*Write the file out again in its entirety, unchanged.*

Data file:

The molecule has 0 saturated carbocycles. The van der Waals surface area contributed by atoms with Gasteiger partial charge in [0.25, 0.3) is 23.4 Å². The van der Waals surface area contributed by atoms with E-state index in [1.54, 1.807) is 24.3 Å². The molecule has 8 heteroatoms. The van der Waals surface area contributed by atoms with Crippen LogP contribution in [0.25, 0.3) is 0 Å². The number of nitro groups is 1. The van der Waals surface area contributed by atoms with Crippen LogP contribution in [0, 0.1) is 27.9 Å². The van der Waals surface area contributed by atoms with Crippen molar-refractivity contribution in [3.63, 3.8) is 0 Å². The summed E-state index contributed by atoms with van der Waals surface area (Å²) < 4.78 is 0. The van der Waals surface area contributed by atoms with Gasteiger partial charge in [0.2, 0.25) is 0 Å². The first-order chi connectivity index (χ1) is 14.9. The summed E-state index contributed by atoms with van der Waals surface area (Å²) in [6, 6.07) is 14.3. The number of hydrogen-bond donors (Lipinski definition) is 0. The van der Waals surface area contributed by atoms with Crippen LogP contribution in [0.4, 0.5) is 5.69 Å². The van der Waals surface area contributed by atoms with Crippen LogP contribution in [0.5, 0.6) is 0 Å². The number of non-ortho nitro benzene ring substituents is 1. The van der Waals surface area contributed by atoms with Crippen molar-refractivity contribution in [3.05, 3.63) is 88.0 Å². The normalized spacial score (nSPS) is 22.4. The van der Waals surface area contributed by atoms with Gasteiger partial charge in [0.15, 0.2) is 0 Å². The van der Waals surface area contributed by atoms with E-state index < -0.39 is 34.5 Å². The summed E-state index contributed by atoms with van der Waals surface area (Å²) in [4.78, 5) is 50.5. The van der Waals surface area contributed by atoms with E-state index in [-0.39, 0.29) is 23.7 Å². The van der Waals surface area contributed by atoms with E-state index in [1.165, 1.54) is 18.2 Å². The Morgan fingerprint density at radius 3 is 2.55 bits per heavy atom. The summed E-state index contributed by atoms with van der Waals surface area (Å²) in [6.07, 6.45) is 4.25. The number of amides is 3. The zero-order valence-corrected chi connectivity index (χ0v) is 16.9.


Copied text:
The molecule has 0 saturated carbocycles. The van der Waals surface area contributed by atoms with Gasteiger partial charge in [0.25, 0.3) is 23.4 Å². The van der Waals surface area contributed by atoms with E-state index in [1.54, 1.807) is 24.3 Å². The molecule has 8 heteroatoms. The van der Waals surface area contributed by atoms with Crippen LogP contribution in [0.25, 0.3) is 0 Å². The number of nitro groups is 1. The van der Waals surface area contributed by atoms with Crippen LogP contribution in [0, 0.1) is 27.9 Å². The van der Waals surface area contributed by atoms with Crippen molar-refractivity contribution in [3.63, 3.8) is 0 Å². The summed E-state index contributed by atoms with van der Waals surface area (Å²) < 4.78 is 0. The van der Waals surface area contributed by atoms with Gasteiger partial charge in [0.2, 0.25) is 0 Å². The first-order chi connectivity index (χ1) is 14.9. The summed E-state index contributed by atoms with van der Waals surface area (Å²) in [6, 6.07) is 14.3. The number of hydrogen-bond donors (Lipinski definition) is 0. The van der Waals surface area contributed by atoms with Crippen LogP contribution in [0.4, 0.5) is 5.69 Å². The van der Waals surface area contributed by atoms with Crippen LogP contribution in [0.5, 0.6) is 0 Å². The number of non-ortho nitro benzene ring substituents is 1. The van der Waals surface area contributed by atoms with Crippen molar-refractivity contribution in [3.05, 3.63) is 88.0 Å². The normalized spacial score (nSPS) is 22.4. The van der Waals surface area contributed by atoms with Gasteiger partial charge in [0.15, 0.2) is 0 Å². The van der Waals surface area contributed by atoms with E-state index < -0.39 is 34.5 Å². The summed E-state index contributed by atoms with van der Waals surface area (Å²) in [4.78, 5) is 50.5. The van der Waals surface area contributed by atoms with E-state index in [-0.39, 0.29) is 23.7 Å². The van der Waals surface area contributed by atoms with E-state index in [1.165, 1.54) is 18.2 Å². The Morgan fingerprint density at radius 3 is 2.55 bits per heavy atom. The summed E-state index contributed by atoms with van der Waals surface area (Å²) in [6.07, 6.45) is 4.25. The number of amides is 3. The zero-order valence-corrected chi connectivity index (χ0v) is 16.9.